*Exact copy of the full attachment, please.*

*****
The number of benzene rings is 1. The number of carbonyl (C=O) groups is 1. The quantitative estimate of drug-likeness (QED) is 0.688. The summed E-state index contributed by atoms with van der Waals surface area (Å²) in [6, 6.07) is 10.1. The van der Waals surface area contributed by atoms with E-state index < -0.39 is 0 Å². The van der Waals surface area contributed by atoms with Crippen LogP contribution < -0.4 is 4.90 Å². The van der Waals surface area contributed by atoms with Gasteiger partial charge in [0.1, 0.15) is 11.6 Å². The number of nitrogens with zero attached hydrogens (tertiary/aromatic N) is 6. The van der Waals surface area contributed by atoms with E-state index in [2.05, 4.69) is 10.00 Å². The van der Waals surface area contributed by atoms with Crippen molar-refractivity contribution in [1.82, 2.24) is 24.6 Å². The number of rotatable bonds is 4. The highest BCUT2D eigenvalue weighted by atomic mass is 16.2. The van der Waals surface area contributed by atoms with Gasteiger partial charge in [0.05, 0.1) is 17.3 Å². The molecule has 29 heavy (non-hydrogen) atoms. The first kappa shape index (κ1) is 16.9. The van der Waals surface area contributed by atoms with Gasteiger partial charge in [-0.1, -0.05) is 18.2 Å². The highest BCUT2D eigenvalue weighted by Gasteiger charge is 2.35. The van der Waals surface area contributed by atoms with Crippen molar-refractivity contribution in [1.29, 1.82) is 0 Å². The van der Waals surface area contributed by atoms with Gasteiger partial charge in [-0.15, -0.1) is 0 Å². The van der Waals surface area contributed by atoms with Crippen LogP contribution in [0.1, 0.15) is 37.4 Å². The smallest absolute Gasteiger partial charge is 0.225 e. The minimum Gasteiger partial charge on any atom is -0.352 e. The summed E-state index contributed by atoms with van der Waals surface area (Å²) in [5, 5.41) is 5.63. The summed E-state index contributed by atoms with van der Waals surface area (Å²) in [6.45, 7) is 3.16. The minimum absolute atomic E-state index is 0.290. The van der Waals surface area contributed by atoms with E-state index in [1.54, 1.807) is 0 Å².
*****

The number of benzene rings is 1. The number of carbonyl (C=O) groups is 1. The quantitative estimate of drug-likeness (QED) is 0.688. The summed E-state index contributed by atoms with van der Waals surface area (Å²) in [6, 6.07) is 10.1. The van der Waals surface area contributed by atoms with E-state index < -0.39 is 0 Å². The van der Waals surface area contributed by atoms with Crippen LogP contribution < -0.4 is 4.90 Å². The van der Waals surface area contributed by atoms with Gasteiger partial charge in [0.1, 0.15) is 11.6 Å². The number of nitrogens with zero attached hydrogens (tertiary/aromatic N) is 6. The van der Waals surface area contributed by atoms with E-state index in [2.05, 4.69) is 10.00 Å². The van der Waals surface area contributed by atoms with Crippen molar-refractivity contribution in [1.82, 2.24) is 24.6 Å². The number of rotatable bonds is 4. The highest BCUT2D eigenvalue weighted by atomic mass is 16.2. The van der Waals surface area contributed by atoms with Gasteiger partial charge in [0.05, 0.1) is 17.3 Å². The molecule has 29 heavy (non-hydrogen) atoms. The first kappa shape index (κ1) is 16.9. The van der Waals surface area contributed by atoms with Gasteiger partial charge in [-0.1, -0.05) is 18.2 Å². The highest BCUT2D eigenvalue weighted by Gasteiger charge is 2.35. The van der Waals surface area contributed by atoms with Crippen molar-refractivity contribution in [1.29, 1.82) is 0 Å². The van der Waals surface area contributed by atoms with Gasteiger partial charge in [-0.15, -0.1) is 0 Å². The van der Waals surface area contributed by atoms with Crippen LogP contribution in [0.1, 0.15) is 37.4 Å². The smallest absolute Gasteiger partial charge is 0.225 e. The minimum Gasteiger partial charge on any atom is -0.352 e. The summed E-state index contributed by atoms with van der Waals surface area (Å²) in [5, 5.41) is 5.63. The summed E-state index contributed by atoms with van der Waals surface area (Å²) in [6.45, 7) is 3.16. The minimum absolute atomic E-state index is 0.290. The van der Waals surface area contributed by atoms with E-state index in [1.54, 1.807) is 0 Å².